| More Heads | The Body | From the Rear | Movement | Standards | Anatomy | Famous Sires | Photo Gallery | Links |
| Differences Around the World | Body Style Comparisions | Beautiful Heads | Eye Shape | The Skull Shape | Optical Illusions |
| How Structure affects Movement | Choosing a Puppy | Boxer Books | Contact Me |
BOXERS AROUND THE WORLD
Go to page:
THE MAJOR DIFFERENCES BETWEEN
The biggest departure from TYPE is occurring in the HEAD of our Boxers.
HEAD STYLES vary excessively from country to country and many dogs have untypical heads.
The standard in all countries is explicit on the head proportions, but there is more variety in head type in our breed than in many other breeds.
The standards all ask for wrinkle only to be shown on the top of the skull when alert, but many boxers have heavy wrinkle over the top of the head and down the sides, even when relaxed.
They also ask for a distinct stop. I find on some dogs that distinct has become slight and it is only the eyebrows that break the line of the muzzle and skull.
They also ask for a skull that is not short or domed, and many dogs have short domes heads!
The correct length and breadth of muzzle is one of the hardest things to breed in the Boxer.
The standard requires it to be powerfully developed in length breadth and depth, yet we have so many that have short, shallow or narrow muzzles.
It is far easier to breed a wide SHORT muzzle than to breed the CORRECT muzzle, which also has width and depth.
With the short foreface comes the small nose with pinched nostrils! With pinched nostrils come breathing problems that can shorten the dog's life. Many dogs born with this problem have to have an operation to allow the dog to breathe normally. Another problem that comes with short muzzles is foreshortened soft palettes.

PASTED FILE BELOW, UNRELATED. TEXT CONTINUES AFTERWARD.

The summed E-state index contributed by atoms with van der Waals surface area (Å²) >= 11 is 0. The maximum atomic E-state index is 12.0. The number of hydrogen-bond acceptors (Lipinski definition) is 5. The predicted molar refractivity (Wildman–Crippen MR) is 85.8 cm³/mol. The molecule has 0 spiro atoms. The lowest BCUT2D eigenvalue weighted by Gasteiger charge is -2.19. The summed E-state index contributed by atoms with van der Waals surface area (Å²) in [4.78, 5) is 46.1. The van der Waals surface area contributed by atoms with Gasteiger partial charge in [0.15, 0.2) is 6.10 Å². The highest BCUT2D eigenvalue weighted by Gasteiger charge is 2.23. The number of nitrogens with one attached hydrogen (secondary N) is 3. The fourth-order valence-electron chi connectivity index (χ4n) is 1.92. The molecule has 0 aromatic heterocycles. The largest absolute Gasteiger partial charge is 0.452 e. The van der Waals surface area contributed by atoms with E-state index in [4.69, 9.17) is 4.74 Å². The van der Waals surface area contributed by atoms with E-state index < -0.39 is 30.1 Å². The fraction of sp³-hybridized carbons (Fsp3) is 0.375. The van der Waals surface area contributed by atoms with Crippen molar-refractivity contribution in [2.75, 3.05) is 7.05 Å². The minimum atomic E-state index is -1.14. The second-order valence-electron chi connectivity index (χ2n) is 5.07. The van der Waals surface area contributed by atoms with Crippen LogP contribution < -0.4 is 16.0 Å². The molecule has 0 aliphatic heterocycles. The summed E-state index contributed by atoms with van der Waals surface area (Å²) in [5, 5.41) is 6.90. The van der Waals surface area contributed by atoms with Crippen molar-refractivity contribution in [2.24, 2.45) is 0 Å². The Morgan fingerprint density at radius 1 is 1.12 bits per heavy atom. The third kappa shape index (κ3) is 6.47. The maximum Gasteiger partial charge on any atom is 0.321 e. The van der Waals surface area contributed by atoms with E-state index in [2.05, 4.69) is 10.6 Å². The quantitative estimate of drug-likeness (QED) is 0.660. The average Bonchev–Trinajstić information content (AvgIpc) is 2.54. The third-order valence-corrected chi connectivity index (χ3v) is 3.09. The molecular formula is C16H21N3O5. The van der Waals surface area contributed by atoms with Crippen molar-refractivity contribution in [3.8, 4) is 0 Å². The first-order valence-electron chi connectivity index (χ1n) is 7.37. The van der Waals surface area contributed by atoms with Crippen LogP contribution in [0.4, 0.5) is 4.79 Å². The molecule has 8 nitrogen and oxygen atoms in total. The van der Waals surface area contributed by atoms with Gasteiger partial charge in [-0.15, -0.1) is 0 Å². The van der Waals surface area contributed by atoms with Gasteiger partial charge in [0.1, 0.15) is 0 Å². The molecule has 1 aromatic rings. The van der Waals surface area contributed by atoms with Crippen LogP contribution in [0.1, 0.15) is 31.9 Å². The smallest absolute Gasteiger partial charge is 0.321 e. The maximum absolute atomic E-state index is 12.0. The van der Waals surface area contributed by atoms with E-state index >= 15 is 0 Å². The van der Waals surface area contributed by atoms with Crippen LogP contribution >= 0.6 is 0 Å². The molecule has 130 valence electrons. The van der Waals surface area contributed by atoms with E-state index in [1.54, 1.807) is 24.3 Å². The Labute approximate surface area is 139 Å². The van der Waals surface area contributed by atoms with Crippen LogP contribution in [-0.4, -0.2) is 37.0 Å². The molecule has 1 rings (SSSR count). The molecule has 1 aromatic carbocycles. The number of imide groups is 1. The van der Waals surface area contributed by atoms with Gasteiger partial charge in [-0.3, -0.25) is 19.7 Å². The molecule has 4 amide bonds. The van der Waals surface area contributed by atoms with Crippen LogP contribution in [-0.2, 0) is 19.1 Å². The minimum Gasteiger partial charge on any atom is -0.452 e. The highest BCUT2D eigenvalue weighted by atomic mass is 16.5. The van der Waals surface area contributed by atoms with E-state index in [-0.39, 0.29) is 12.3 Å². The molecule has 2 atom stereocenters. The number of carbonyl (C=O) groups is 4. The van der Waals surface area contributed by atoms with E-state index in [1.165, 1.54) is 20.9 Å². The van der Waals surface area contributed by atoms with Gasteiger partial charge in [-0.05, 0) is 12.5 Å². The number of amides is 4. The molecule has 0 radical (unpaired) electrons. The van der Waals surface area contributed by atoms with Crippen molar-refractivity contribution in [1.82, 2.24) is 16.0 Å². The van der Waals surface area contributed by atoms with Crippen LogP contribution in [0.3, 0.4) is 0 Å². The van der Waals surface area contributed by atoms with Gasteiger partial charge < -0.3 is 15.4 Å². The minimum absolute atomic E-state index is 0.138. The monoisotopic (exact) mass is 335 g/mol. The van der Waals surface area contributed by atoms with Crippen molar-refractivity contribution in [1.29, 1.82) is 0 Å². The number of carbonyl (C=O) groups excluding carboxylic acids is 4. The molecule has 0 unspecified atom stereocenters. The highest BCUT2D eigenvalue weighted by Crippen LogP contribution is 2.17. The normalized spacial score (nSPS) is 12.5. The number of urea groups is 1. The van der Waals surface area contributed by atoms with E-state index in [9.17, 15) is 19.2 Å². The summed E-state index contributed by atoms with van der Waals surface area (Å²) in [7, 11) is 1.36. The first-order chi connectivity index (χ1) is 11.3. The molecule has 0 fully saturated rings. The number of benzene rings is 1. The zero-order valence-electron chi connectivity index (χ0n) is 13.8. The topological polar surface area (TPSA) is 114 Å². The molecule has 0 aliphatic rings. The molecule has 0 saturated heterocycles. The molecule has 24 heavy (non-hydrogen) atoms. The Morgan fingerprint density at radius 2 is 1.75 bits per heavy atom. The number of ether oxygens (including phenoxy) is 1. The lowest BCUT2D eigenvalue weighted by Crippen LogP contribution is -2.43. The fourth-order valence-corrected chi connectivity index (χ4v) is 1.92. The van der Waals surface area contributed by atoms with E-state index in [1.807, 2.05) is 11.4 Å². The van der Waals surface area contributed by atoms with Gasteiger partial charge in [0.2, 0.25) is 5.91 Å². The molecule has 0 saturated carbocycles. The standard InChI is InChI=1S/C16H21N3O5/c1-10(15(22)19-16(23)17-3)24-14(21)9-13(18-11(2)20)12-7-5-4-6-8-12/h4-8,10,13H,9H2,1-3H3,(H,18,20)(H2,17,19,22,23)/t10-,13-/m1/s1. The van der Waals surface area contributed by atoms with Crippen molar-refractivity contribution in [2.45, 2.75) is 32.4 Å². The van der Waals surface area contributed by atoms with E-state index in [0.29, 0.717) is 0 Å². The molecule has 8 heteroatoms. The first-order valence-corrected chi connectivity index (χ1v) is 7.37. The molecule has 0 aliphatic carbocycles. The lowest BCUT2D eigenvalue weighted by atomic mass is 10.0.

The Boxer is a cross between two types… Brachycephalic (Bulldog type) the longer nosed (Alaunt - Mastiff) and this makes it hard to keep the 1:2 ratio, and those breeders that do so, are really to be congratulated.
The MUNICH SILHOUETTE was the blueprint of the perfect head and is instantly recognised as a BOXER. It represented the ideal head shape in profile.
This silhouette has been around since early days as has been the symbol of a good type head. Many breed clubs have this silhouette on their letterhead or club badge.
Is this head type still applicable today?
On the following pages I have made silhouettes of head profiles of Boxers from each area. I have used SILHOUETTES to illustrate the differences, as they are more easily compared to the Munich silhouette than if I used just photographs. These are all taken from full profiles of Champions dogs.